Published: January 2010
Author(s): Alexandra Plows, Ian Stafford

Qualitative research from Wales sought to explore aspects of childrens views on government and participation. The research project was conducted in 2001 with 105 children aged 811 from a diverse sample of schools across Wales. The article first reports the childrens perspectives on different levels (and places) of government: the UK parliament and the Welsh Assembly. Second, there is discussion of how the children see government as affecting their lives. The third section of the article presents the childrens views on the extent to which they should have a say in local and national political decisions, the examples being the building of a new road in their community and going to war. The children, while declaring a lack of interest in politics in general, in fact engaged enthusiastically in discussion of specific issues that they saw affecting their lives. There was a general expectation that they should be consulted on issues that affect them directly and they saw the potential for their views to be fed into decision-making via intermediaries. Very few, however, expected their own views to be decisive, but rather most believed that their views ought to be considered alongside others.

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Keywords
Environment, Tourism, Leisure, Policy, Wales, WISERD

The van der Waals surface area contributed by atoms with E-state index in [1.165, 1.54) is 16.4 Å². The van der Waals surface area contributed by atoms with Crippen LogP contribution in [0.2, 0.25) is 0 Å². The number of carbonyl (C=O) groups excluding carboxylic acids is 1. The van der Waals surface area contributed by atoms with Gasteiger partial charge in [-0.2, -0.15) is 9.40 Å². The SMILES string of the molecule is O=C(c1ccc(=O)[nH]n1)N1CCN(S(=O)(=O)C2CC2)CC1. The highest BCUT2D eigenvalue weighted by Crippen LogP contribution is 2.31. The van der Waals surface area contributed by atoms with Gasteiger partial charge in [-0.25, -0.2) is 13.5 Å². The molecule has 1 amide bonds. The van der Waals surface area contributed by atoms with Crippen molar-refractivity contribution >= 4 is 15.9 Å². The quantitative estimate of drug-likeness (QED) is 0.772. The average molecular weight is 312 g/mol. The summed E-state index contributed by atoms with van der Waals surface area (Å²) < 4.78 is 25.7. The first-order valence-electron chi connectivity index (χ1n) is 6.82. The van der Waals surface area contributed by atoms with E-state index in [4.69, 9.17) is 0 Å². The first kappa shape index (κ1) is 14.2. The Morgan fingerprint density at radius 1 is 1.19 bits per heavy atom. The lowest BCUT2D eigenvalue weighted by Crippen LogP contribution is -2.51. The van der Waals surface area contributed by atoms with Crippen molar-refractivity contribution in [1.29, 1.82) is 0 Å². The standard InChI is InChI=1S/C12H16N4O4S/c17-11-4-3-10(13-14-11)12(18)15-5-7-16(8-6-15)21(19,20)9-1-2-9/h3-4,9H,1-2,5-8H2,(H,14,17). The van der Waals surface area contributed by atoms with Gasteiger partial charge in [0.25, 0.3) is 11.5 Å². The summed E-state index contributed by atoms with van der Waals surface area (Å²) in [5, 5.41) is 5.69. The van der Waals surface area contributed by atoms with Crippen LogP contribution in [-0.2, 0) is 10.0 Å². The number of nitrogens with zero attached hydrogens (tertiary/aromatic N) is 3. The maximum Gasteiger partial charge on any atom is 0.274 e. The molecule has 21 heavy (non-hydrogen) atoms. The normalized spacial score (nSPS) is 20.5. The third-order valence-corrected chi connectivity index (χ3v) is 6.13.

Qualitative research from Wales sought to explore aspects of childrens views on government and participation. The research project was conducted in 2001 with 105 children aged 811 from a diverse sample of schools across Wales. The article first reports the childrens perspectives on different levels (and places) of government: the UK parliament and the Welsh Assembly. Second, there is discussion of how the children see government as affecting their lives. The third section of the article presents the childrens views on the extent to which they should have a say in local and national political decisions, the examples being the building of a new road in their community and going to war. The children, while declaring a lack of interest in politics in general, in fact engaged enthusiastically in discussion of specific issues that they saw affecting their lives. There was a general expectation that they should be consulted on issues that affect them directly and they saw the potential for their views to be fed into decision-making via intermediaries. Very few, however, expected their own views to be decisive, but rather most believed that their views ought to be considered alongside others.